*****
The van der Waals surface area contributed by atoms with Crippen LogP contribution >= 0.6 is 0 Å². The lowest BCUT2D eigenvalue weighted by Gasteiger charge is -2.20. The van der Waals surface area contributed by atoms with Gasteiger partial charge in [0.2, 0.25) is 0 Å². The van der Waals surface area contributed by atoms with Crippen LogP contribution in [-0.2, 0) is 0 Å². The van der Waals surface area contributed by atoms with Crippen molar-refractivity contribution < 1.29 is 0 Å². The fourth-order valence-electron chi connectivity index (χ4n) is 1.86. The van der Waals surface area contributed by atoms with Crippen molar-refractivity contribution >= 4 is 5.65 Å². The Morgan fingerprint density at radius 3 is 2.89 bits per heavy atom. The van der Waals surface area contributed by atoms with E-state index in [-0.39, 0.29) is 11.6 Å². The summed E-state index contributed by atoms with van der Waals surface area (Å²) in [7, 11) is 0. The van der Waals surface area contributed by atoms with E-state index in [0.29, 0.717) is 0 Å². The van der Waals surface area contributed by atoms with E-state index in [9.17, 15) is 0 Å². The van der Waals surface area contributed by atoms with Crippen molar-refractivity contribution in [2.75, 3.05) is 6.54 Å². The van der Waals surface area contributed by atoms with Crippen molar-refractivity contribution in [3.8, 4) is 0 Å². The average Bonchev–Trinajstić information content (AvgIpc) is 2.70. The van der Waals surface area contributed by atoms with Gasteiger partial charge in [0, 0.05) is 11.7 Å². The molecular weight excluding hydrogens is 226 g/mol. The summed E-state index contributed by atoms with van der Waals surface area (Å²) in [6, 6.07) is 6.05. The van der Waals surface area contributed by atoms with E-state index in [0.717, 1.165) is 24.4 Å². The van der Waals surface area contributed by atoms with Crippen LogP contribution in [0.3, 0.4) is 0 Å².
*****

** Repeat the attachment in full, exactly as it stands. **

The van der Waals surface area contributed by atoms with Crippen LogP contribution >= 0.6 is 0 Å². The lowest BCUT2D eigenvalue weighted by Gasteiger charge is -2.20. The van der Waals surface area contributed by atoms with Gasteiger partial charge in [0.2, 0.25) is 0 Å². The van der Waals surface area contributed by atoms with Crippen LogP contribution in [-0.2, 0) is 0 Å². The van der Waals surface area contributed by atoms with Crippen molar-refractivity contribution < 1.29 is 0 Å². The fourth-order valence-electron chi connectivity index (χ4n) is 1.86. The van der Waals surface area contributed by atoms with Crippen molar-refractivity contribution >= 4 is 5.65 Å². The Morgan fingerprint density at radius 3 is 2.89 bits per heavy atom. The van der Waals surface area contributed by atoms with E-state index in [-0.39, 0.29) is 11.6 Å². The summed E-state index contributed by atoms with van der Waals surface area (Å²) in [7, 11) is 0. The van der Waals surface area contributed by atoms with E-state index in [0.29, 0.717) is 0 Å². The van der Waals surface area contributed by atoms with E-state index in [9.17, 15) is 0 Å². The van der Waals surface area contributed by atoms with Crippen molar-refractivity contribution in [2.75, 3.05) is 6.54 Å². The van der Waals surface area contributed by atoms with Crippen molar-refractivity contribution in [3.8, 4) is 0 Å². The average Bonchev–Trinajstić information content (AvgIpc) is 2.70. The van der Waals surface area contributed by atoms with Gasteiger partial charge in [0, 0.05) is 11.7 Å². The molecular weight excluding hydrogens is 226 g/mol. The summed E-state index contributed by atoms with van der Waals surface area (Å²) in [6, 6.07) is 6.05. The van der Waals surface area contributed by atoms with E-state index in [0.717, 1.165) is 24.4 Å². The van der Waals surface area contributed by atoms with Crippen LogP contribution in [0.3, 0.4) is 0 Å².